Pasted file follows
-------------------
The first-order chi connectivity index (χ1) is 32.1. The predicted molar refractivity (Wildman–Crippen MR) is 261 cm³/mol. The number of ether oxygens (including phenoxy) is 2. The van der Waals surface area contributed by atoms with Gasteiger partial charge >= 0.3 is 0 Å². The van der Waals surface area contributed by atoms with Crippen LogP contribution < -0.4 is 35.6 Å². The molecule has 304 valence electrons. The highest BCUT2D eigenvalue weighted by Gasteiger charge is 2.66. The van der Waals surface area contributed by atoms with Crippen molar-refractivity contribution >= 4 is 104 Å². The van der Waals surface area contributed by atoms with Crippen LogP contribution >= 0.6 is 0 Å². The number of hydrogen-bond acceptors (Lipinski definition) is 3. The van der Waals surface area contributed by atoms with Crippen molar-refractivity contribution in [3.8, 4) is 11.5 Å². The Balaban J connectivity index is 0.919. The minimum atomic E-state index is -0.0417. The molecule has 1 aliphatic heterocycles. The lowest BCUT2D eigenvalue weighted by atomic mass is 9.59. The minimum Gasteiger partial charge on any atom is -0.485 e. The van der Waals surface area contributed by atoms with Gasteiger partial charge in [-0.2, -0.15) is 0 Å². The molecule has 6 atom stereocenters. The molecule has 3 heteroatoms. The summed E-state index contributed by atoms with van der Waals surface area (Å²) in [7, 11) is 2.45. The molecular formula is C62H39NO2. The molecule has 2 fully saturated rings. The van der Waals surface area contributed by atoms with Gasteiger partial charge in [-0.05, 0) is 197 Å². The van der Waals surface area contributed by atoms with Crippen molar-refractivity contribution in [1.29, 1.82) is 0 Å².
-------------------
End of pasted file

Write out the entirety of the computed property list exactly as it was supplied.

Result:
The first-order chi connectivity index (χ1) is 32.1. The predicted molar refractivity (Wildman–Crippen MR) is 261 cm³/mol. The number of ether oxygens (including phenoxy) is 2. The van der Waals surface area contributed by atoms with Gasteiger partial charge >= 0.3 is 0 Å². The van der Waals surface area contributed by atoms with Crippen LogP contribution < -0.4 is 35.6 Å². The molecule has 304 valence electrons. The highest BCUT2D eigenvalue weighted by Gasteiger charge is 2.66. The van der Waals surface area contributed by atoms with Crippen molar-refractivity contribution >= 4 is 104 Å². The van der Waals surface area contributed by atoms with Crippen LogP contribution >= 0.6 is 0 Å². The number of hydrogen-bond acceptors (Lipinski definition) is 3. The van der Waals surface area contributed by atoms with Crippen molar-refractivity contribution in [3.8, 4) is 11.5 Å². The Balaban J connectivity index is 0.919. The minimum atomic E-state index is -0.0417. The molecule has 1 aliphatic heterocycles. The lowest BCUT2D eigenvalue weighted by atomic mass is 9.59. The minimum Gasteiger partial charge on any atom is -0.485 e. The van der Waals surface area contributed by atoms with Gasteiger partial charge in [-0.2, -0.15) is 0 Å². The molecule has 6 atom stereocenters. The molecule has 3 heteroatoms. The summed E-state index contributed by atoms with van der Waals surface area (Å²) in [7, 11) is 2.45. The molecular formula is C62H39NO2. The molecule has 2 fully saturated rings. The van der Waals surface area contributed by atoms with Gasteiger partial charge in [-0.05, 0) is 197 Å². The van der Waals surface area contributed by atoms with Crippen molar-refractivity contribution in [1.29, 1.82) is 0 Å².